To get to the truth, as this special Mail series is trying to do, we must look more closely at the medical arguments. As we are about to see, it is a story of warnings that have gone ignored and experts who have been savaged for failing to support official line. Yet however often the evidence against MMR has been dismissed by the medical establishment, the dissident researchers have come back with new and troubling questions.

ANDREW WAKEFIELD made his name researching inflammatory bowel disease (IBD).

He had a theory that measles virus - which tends to home in on gut tissue - might damage blood vessels, causing the wall of the bowel to break down and infection to set in.

His early work was aimed at proving a causal link between measles and Crohn's disease, a chronic bowel disorder. He failed to do so.

His critics cite this as evidence that his whole case is flawed, but other researchers have confirmed a high incidence of measles in the gut of children with Crohn's.

In any event, Wakefield still had measles in his sights. He had noticed a huge increase in IBD among children. Since the gut was important to the body's immune responses, there was probably something to which these children's immune system was reacting.

Might it be measles virus, or even the attenuated form of the virus in measles vaccine? Wakefield's concern deepened when he found that exposure to both measles and mumps in the same year appeared significantly to increase the risk of IBD.

The MMR vaccine, introduced in 1989, was for measles, mumps and rubella. In other words, it gave children simultaneous exposure to the two key viruses.

Wakefield became so anxious that he wrote to Dr David Salisbury, the Government's principal medical officer for communicable diseases and immunisation, drawing attention to numerous studies indicating an association between bowel disease in children and measles. He received no reply.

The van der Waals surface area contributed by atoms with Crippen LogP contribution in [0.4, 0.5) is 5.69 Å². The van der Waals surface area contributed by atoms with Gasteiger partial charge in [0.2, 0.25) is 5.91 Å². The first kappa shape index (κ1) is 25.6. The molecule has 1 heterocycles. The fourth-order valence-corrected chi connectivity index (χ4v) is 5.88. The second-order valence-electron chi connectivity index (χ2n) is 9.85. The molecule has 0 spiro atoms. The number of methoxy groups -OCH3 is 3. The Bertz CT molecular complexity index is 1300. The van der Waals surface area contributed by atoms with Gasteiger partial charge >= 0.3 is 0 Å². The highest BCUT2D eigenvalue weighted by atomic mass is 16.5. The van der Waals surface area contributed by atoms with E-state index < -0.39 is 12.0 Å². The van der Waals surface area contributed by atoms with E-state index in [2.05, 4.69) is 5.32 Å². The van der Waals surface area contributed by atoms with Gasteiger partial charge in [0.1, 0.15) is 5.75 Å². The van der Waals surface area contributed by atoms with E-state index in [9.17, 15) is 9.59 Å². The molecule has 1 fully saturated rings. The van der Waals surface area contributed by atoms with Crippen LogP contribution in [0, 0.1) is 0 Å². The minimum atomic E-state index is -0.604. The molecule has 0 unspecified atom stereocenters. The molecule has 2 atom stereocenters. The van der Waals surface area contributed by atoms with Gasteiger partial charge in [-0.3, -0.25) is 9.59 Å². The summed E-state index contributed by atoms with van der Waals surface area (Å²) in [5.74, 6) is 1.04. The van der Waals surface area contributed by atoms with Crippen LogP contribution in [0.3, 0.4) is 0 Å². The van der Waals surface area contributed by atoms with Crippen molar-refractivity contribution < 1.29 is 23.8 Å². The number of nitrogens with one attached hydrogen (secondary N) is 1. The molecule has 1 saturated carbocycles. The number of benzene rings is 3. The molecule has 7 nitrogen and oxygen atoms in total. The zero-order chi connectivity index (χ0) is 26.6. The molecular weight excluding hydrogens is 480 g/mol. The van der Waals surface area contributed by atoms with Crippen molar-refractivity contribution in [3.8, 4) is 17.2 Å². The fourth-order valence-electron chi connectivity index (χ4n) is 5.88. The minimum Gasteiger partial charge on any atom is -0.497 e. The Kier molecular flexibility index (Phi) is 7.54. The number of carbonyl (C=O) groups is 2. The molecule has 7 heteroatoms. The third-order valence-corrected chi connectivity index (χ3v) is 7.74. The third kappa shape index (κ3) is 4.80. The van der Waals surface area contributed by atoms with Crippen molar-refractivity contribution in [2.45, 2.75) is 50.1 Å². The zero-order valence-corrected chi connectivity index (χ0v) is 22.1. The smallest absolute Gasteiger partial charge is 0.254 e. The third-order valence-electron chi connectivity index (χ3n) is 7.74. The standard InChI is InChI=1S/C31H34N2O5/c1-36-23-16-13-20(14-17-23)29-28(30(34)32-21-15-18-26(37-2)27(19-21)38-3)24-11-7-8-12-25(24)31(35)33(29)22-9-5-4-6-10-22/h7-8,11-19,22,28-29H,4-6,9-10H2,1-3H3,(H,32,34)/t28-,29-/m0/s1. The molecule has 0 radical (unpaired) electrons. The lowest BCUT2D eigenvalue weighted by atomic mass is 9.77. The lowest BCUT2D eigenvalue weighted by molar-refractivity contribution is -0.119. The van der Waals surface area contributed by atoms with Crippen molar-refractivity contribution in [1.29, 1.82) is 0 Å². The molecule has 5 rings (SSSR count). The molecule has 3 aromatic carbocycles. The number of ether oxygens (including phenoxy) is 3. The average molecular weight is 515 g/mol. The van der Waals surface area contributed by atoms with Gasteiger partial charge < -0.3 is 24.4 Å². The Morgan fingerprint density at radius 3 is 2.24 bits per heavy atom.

A year later, when he heard of the proposed revaccination in 1994 of more than seven million children to counter a suggested measles epidemic, he wrote again urging that the campaign be aborted while more research was carried out.

He was ignored again and the campaign went ahead. Meanwhile, more and more parents were becoming convinced that the MMR jab had produced a catastrophic reaction in their children.

Rosemary Kessick was one of them - and her relief when she contacted Wakefield was immense.

Besides being prepared to consider a connection between the measles vaccine and her son William's bowel symptoms, he was also prepared to listen when she suggested that it was linked with William's behavioural problems.

'I phoned him and said I thought the gut has affected the brain - and bless him, he didn't put the phone down on me,' recalls Mrs Kessick.

William was examined by the Royal Free team including the renowned paediatric gastroenterologist, Professor John Walker-Smith.

They found an impacted bowel, diarrhoea and inflammation. After the examination, said Mrs Kessick, Walker-Smith came into the room and said: 'You are right; we think this is a new disease state.' Once they started treating William's bowel symptoms, there was a dramatic transformation in his behaviour. He began to laugh again and use words for the first time in years.

To Mrs Kessick, it was now undeniable that the two sets of symptoms were linked. She then consulted Norfolk solicitor Richard Barr, who was preparing law suits on behalf of hundreds of other parents who claimed their children had been damaged by MMR.

In 1996, Barr was sufficiently concerned by the cases he was seeing to write to the Committee on the Safety of Medicines, expressing anxiety about the safety of the vaccine. He was also worried that the 'Yellow Card' system for doctors to report adverse reactions to vaccines was grossly inadequate.

The previous year, Dr Elizabeth Miller of the Public Health Laboratory Service had found five times more adverse reactions than doctors had reported.

In 1997, Wakefield finally won a meeting with the Health Department. He, John Walker-Smith, Jackie Fletcher of Jabs and the solicitor Richard Barr met the new health minister, Tessa Jowell.

David Salisbury, the immunisation chief who had ignored Wakefield's warnings, was also present, as was the Government's Chief Medical Officer, Sir Kenneth Calman.

The parents' side set out their evidence. They explained that there were hundreds of cases where children had been developing normally until MMR, whereupon they had lost all their social skills, including speech, and started suffering severe bowel problems and other physical symptoms.